Is he?

Charles 19 Comments

Photo Copyright © 2011 Lee Mitchell, LMX Creative, All Rights Reserved

No, I’m pleased to tell you. Reports are exaggerated. I remain sentient, mostly. Thank you, all those of you who have emailed to express concern. You’ve added to my guilt, but I am very touched.

I’ve been busy – busy with stuff and busy thinking. It’s the thinking that’s kept me away from the blog.

I’ve been preoccupied with paralysing existential brooding concerning the GFG.  I’ve suffered a major identity crisis. I’d be interested to know what you think.

My first and lesser concern has been sustainability. Can the GFG begin to break even at the very least? It runs at a lean and hungry loss at the moment, and that’s silly. ‘What was your business plan?’ I hear you ask. Never had one. I’m a believer in muddling through and seeing what happens. Even planners look back and agree that that’s the way it actually works. My guiding idea has been that if you can be of value to people then you can charge a little for that. I fancy the GFG to be of value to some FDs and providers of services and merchandise. I am proudest of all that it’s helped to keep Yuli Somme busy making her Leafshrouds. The GFG is of value to consumers, too. There ought to be a revenue stream there. Potentially, there is. The GFG just needs a better business head on its shoulders.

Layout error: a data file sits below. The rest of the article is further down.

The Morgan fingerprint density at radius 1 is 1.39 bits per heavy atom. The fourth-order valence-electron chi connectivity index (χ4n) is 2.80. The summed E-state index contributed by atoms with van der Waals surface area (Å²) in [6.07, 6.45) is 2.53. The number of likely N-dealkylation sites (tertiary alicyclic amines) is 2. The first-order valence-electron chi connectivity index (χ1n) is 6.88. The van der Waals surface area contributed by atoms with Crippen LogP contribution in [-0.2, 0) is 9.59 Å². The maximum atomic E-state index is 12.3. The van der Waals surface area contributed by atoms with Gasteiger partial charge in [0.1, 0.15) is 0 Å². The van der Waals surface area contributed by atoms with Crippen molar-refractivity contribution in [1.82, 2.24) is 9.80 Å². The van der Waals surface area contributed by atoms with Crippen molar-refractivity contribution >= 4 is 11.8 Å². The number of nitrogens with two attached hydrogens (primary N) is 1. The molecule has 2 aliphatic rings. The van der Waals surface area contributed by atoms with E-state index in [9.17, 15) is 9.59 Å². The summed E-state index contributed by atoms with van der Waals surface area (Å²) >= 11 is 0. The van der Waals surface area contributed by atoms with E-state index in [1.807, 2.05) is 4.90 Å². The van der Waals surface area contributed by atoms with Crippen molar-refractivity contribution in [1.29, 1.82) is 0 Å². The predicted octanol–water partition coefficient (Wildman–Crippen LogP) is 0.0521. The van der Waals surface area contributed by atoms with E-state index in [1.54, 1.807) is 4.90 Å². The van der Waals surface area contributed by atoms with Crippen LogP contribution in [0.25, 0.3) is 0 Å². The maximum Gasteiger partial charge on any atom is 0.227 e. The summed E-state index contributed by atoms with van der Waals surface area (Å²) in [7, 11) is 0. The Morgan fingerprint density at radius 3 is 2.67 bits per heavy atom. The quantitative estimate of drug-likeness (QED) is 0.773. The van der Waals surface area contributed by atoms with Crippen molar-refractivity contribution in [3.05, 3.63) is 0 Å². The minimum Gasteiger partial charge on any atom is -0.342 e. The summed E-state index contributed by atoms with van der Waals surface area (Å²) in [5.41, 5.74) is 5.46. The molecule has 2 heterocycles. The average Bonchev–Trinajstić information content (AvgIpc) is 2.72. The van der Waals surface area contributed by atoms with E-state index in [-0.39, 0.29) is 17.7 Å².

My principal concern has been identity. Does the GFG need to exist? What is it for? Last night I happened upon a Catholic blog which, it seems to me, expresses the idea of the GFG very well. The writer begins by saying, I have had a morbid interest in that particular blog for some time,’ and goes on to say:

‘it is an excellent resource to get to grips with the confused secular world and its prevailing attitudes towards death and dying.’ [Source]

That’s it! That’s what we spend a lot of time doing here. So: the GFG is a little think tank. It is earnest, altruistic, mischievous, angry, sad, sometimes bonkers, always serious, never self-serving. It is rooted in things as they are. It seeks to compete with no one and to respect all (almost). It is capable of influence and even authority – and, dammit, we want to change things.

It is the contributions of its loyal commenters, the discussions they have, which bring, in a good month, upwards of 19,000 people to the site. Sure, not all of those get beyond the home page, and I don’t know how many actually go through to the blog. But the name of the GFG is well and widely known; it has readers in many countries. As they say in smart circles, its brand value is high.

But the GFG is presently not growing and maturing, which means, does it, that it’s dying? If it is to mature, how is it to do that? By transitioning from one-man-band to some sort of partnership which formalises what it already is?  Is that what it actually is? (I’ve never been big on egotism; it would be a relief if it were.) Were it to become a partnership, what would the organisational architecture look like?

Maybe I am toying with ideas above my station. Sure, I am ambitious. I’d like us to shout louder and make an impact on public opinion, not leave the field open to Funeralcare and SunLife. But I am possibly being hubristic, and if so you’ll holler ‘Back in your box, Charles’. I can take it. There’s always something next.